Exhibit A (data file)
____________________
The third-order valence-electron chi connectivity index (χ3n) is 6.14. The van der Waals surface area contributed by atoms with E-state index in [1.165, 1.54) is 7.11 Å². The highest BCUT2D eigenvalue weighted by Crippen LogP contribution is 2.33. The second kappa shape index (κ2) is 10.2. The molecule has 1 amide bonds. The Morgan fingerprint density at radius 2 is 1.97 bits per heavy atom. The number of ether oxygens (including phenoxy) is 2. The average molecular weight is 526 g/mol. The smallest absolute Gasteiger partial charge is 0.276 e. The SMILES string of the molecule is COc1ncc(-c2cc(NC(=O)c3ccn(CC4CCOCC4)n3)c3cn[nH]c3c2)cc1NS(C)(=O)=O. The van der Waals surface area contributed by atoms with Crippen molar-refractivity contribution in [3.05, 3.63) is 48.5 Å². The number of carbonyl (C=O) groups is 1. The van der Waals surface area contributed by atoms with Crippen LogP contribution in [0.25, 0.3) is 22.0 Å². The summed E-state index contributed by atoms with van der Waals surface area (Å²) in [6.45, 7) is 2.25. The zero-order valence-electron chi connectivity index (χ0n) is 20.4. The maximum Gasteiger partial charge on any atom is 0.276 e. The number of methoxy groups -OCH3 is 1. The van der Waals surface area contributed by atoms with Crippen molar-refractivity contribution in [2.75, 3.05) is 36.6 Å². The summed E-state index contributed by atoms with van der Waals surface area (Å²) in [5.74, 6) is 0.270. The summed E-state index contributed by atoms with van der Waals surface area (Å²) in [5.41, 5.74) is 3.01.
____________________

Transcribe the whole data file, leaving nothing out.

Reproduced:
The third-order valence-electron chi connectivity index (χ3n) is 6.14. The van der Waals surface area contributed by atoms with E-state index in [1.165, 1.54) is 7.11 Å². The highest BCUT2D eigenvalue weighted by Crippen LogP contribution is 2.33. The second kappa shape index (κ2) is 10.2. The molecule has 1 amide bonds. The Morgan fingerprint density at radius 2 is 1.97 bits per heavy atom. The number of ether oxygens (including phenoxy) is 2. The average molecular weight is 526 g/mol. The smallest absolute Gasteiger partial charge is 0.276 e. The SMILES string of the molecule is COc1ncc(-c2cc(NC(=O)c3ccn(CC4CCOCC4)n3)c3cn[nH]c3c2)cc1NS(C)(=O)=O. The van der Waals surface area contributed by atoms with Crippen molar-refractivity contribution in [3.05, 3.63) is 48.5 Å². The number of carbonyl (C=O) groups is 1. The van der Waals surface area contributed by atoms with Crippen LogP contribution in [0.25, 0.3) is 22.0 Å². The summed E-state index contributed by atoms with van der Waals surface area (Å²) in [6.45, 7) is 2.25. The zero-order valence-electron chi connectivity index (χ0n) is 20.4. The maximum Gasteiger partial charge on any atom is 0.276 e. The number of methoxy groups -OCH3 is 1. The van der Waals surface area contributed by atoms with Crippen molar-refractivity contribution in [2.75, 3.05) is 36.6 Å². The summed E-state index contributed by atoms with van der Waals surface area (Å²) in [5.74, 6) is 0.270. The summed E-state index contributed by atoms with van der Waals surface area (Å²) in [5.41, 5.74) is 3.01.